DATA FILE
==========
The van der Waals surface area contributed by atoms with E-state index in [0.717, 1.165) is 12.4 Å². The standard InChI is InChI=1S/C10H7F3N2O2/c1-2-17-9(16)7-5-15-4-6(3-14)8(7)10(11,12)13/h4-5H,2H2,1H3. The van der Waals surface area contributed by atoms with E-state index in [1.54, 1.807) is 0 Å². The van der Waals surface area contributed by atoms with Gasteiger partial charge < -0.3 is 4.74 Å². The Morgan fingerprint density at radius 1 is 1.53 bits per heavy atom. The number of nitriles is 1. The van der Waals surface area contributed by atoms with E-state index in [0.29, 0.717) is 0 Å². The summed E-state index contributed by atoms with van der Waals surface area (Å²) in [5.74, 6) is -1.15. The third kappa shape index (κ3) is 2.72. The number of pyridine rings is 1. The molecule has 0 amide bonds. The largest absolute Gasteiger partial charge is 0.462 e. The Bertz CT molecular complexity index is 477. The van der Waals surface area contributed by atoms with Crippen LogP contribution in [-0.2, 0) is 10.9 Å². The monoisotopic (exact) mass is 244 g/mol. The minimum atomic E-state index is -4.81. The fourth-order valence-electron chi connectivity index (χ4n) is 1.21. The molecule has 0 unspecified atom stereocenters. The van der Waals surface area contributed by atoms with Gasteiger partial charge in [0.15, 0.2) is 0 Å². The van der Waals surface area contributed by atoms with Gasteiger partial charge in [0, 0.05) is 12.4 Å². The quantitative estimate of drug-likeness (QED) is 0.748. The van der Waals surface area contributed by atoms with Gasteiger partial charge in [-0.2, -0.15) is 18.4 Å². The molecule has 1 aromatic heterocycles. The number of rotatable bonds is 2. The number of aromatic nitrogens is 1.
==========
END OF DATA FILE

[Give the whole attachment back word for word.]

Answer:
The van der Waals surface area contributed by atoms with E-state index in [0.717, 1.165) is 12.4 Å². The standard InChI is InChI=1S/C10H7F3N2O2/c1-2-17-9(16)7-5-15-4-6(3-14)8(7)10(11,12)13/h4-5H,2H2,1H3. The van der Waals surface area contributed by atoms with E-state index in [1.54, 1.807) is 0 Å². The van der Waals surface area contributed by atoms with Gasteiger partial charge < -0.3 is 4.74 Å². The Morgan fingerprint density at radius 1 is 1.53 bits per heavy atom. The number of nitriles is 1. The van der Waals surface area contributed by atoms with E-state index in [0.29, 0.717) is 0 Å². The summed E-state index contributed by atoms with van der Waals surface area (Å²) in [5.74, 6) is -1.15. The third kappa shape index (κ3) is 2.72. The number of pyridine rings is 1. The molecule has 0 amide bonds. The largest absolute Gasteiger partial charge is 0.462 e. The Bertz CT molecular complexity index is 477. The van der Waals surface area contributed by atoms with Crippen LogP contribution in [-0.2, 0) is 10.9 Å². The monoisotopic (exact) mass is 244 g/mol. The minimum atomic E-state index is -4.81. The fourth-order valence-electron chi connectivity index (χ4n) is 1.21. The molecule has 0 unspecified atom stereocenters. The van der Waals surface area contributed by atoms with Gasteiger partial charge in [0.15, 0.2) is 0 Å². The van der Waals surface area contributed by atoms with Gasteiger partial charge in [0, 0.05) is 12.4 Å². The quantitative estimate of drug-likeness (QED) is 0.748. The van der Waals surface area contributed by atoms with Gasteiger partial charge in [-0.2, -0.15) is 18.4 Å². The molecule has 1 aromatic heterocycles. The number of rotatable bonds is 2. The number of aromatic nitrogens is 1.